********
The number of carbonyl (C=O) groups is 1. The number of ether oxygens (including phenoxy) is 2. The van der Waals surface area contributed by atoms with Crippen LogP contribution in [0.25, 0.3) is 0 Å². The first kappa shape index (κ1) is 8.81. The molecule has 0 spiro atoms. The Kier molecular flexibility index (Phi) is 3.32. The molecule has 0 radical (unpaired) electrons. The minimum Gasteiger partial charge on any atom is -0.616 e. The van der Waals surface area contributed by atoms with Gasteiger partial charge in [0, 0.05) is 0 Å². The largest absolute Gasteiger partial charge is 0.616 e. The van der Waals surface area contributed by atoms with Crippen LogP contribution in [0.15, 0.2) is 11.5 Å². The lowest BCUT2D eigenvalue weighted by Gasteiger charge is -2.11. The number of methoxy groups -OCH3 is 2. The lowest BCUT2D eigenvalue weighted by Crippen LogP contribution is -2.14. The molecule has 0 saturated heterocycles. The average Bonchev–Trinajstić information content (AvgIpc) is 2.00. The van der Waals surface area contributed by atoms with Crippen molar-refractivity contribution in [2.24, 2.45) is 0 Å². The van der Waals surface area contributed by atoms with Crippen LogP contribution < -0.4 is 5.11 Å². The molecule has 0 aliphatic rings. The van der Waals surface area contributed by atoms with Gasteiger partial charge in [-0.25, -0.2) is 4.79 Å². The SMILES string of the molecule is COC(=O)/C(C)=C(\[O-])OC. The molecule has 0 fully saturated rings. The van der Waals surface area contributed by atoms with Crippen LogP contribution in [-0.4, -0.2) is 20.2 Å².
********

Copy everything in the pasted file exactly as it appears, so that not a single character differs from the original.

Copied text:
The number of carbonyl (C=O) groups is 1. The number of ether oxygens (including phenoxy) is 2. The van der Waals surface area contributed by atoms with Crippen LogP contribution in [0.25, 0.3) is 0 Å². The first kappa shape index (κ1) is 8.81. The molecule has 0 spiro atoms. The Kier molecular flexibility index (Phi) is 3.32. The molecule has 0 radical (unpaired) electrons. The minimum Gasteiger partial charge on any atom is -0.616 e. The van der Waals surface area contributed by atoms with Gasteiger partial charge in [0, 0.05) is 0 Å². The largest absolute Gasteiger partial charge is 0.616 e. The van der Waals surface area contributed by atoms with Crippen LogP contribution in [0.15, 0.2) is 11.5 Å². The lowest BCUT2D eigenvalue weighted by Gasteiger charge is -2.11. The number of methoxy groups -OCH3 is 2. The lowest BCUT2D eigenvalue weighted by Crippen LogP contribution is -2.14. The molecule has 0 saturated heterocycles. The average Bonchev–Trinajstić information content (AvgIpc) is 2.00. The van der Waals surface area contributed by atoms with Crippen molar-refractivity contribution in [2.24, 2.45) is 0 Å². The van der Waals surface area contributed by atoms with Crippen LogP contribution < -0.4 is 5.11 Å². The molecule has 0 aliphatic rings. The van der Waals surface area contributed by atoms with Gasteiger partial charge in [-0.25, -0.2) is 4.79 Å². The SMILES string of the molecule is COC(=O)/C(C)=C(\[O-])OC. The molecule has 0 fully saturated rings. The van der Waals surface area contributed by atoms with Crippen LogP contribution in [-0.4, -0.2) is 20.2 Å².